And this leads to areas of the animation in which brush stroke color varies
dramatically between the newly added strokes which represent the faded underlying
dye, and old strokes which were assigned their color back when the dye was
However, because we are performing a non-photorealistic rendering, I am not
that worried about either physical inaccuracies or color consistency problems
in the stroke colors. If my goal to have properly colored particles, I could
just always color the brushes using the underlying dye densities. But it turns
out that dye density changes enough that doing this sacrifices the visual
consistency between frames, so it is not really a good option. Perhapes implementing
some gradual change in color would work better (we could use the differense
of the underlying color and the dye density to define a delta c for
One of the reasons why applying these methods to real images n order to create
animations such as Litwinowicz's would be hard is that the coloring issues
are even worse if you are initializing new points from a background image
rather than dye densities. With dye densities, at least you know that the
evolution of the dye densities in the fluid simulator is going to in some
sense mirror the evolution of your brush positions. If I had a picture of
a sky cloudy sky that wanted to render using my technique, I could specify
parameters of a fluid simulation bounded to the area of the image representing
the sky, and initialize brush strokes given the pixel values of the sky. But
then when the time came to add in new strokes, getting stroke color from the
underlying image would lead to all sorts of nasty problems.
That said, the next feature that I plan add to my application will initialize
brush colors based on a image bitmap, and add new strokes with a color interpolated
from there neighbors. The argument being that matter conservation is not really
that important, as the real goal is too create aesthetically pleasing images.
I've just altered my program to take into account a piece of advice from
Litwinowicz's paper. I now give new particles a random position in the
stroke storage vector, rather than just adding them to the back (Litwinowicz
claims that adding the strokes to the back of the list can create "undesirable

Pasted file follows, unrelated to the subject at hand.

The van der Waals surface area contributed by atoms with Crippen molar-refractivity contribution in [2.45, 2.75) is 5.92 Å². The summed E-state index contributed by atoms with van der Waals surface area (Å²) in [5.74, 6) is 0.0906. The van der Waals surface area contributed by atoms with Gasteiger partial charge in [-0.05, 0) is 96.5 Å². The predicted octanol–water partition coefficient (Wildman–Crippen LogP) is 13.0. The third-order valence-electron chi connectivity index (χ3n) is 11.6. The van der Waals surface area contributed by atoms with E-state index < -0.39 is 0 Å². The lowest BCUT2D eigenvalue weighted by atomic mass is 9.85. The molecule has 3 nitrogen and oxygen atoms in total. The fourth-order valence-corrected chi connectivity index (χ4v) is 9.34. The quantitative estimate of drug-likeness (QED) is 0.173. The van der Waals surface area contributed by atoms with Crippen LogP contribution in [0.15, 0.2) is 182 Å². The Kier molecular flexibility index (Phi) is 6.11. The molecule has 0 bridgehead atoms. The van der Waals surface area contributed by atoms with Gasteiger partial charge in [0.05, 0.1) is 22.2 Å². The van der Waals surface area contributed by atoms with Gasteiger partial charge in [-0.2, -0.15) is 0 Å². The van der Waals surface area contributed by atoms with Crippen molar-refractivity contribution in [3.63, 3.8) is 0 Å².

My fluid simulator webpage
The fluid simulator / NPR visulizer
- Requires IFL
for image printout.
- If you can't / don't want to install IFL,
here is an alternate build of
the binary that removes the IFL dependencies. You won't be able to
use the printing commands, but otherwise the simulator works fine.
- Distributed as a stripped snapshot of
my dev directory; just about all of the code involved in the simulator
lives in dev/fluids.
Peter Litwinowicz, Processing
Images and Video for An Impressionist Effect.
Jonathan Shewchuk, Triangle:
A Two-Dimensional Quality Mesh Generator and Delaunay Triangulator.
- I had some trouble getting Triangle to
impose the maximal area constraint on my point set. Luckily for me, Shewcuk
has published a paper which gives a quite readable explanation of how
the area constraint works, and his lecture notes include the equations
needed to implement it. Thus my program uses Triangle to perform the basic
triangulation, and then I go through the resulting triangles myself, adding
points at the circumcenter of any triangle that has more that the maximum
allowed area (which is an adequate approximation of Shewcuk's algorithm,
given the limited context in which I want to apply it).
Jonathan Shewchuk, Triangle:
Engineering a 2D Quality Mesh Generator and Delaunay Triangulator.
- The Triangle paper I mentioned.
Jonathan Shewchuk, Geometric Robustness
- A quite detailed description of many equations
for precise computation of geometric terms, referenced by Shewchuk in
his comments for the Triangle code. Calling this 20 page paper "lecture
notes" is perhaps excessively modest.
Here is a link
to the page where I found the implementation of the Halton sequence
generator used to initialize the brush stroke positions. And just for
the heck of it, here is the cool
siggraph paper by Alexander Keller which was responsible for getting
me interested in Halton sequences in the first place.
Gogh" Gimp Plugin
-I am certainly not the first person to
try to create Van Gogh-like renderings of images. Here is a link to a
gimp plugin that works by smearing the image according to a vector field
infered from a Guassian blur.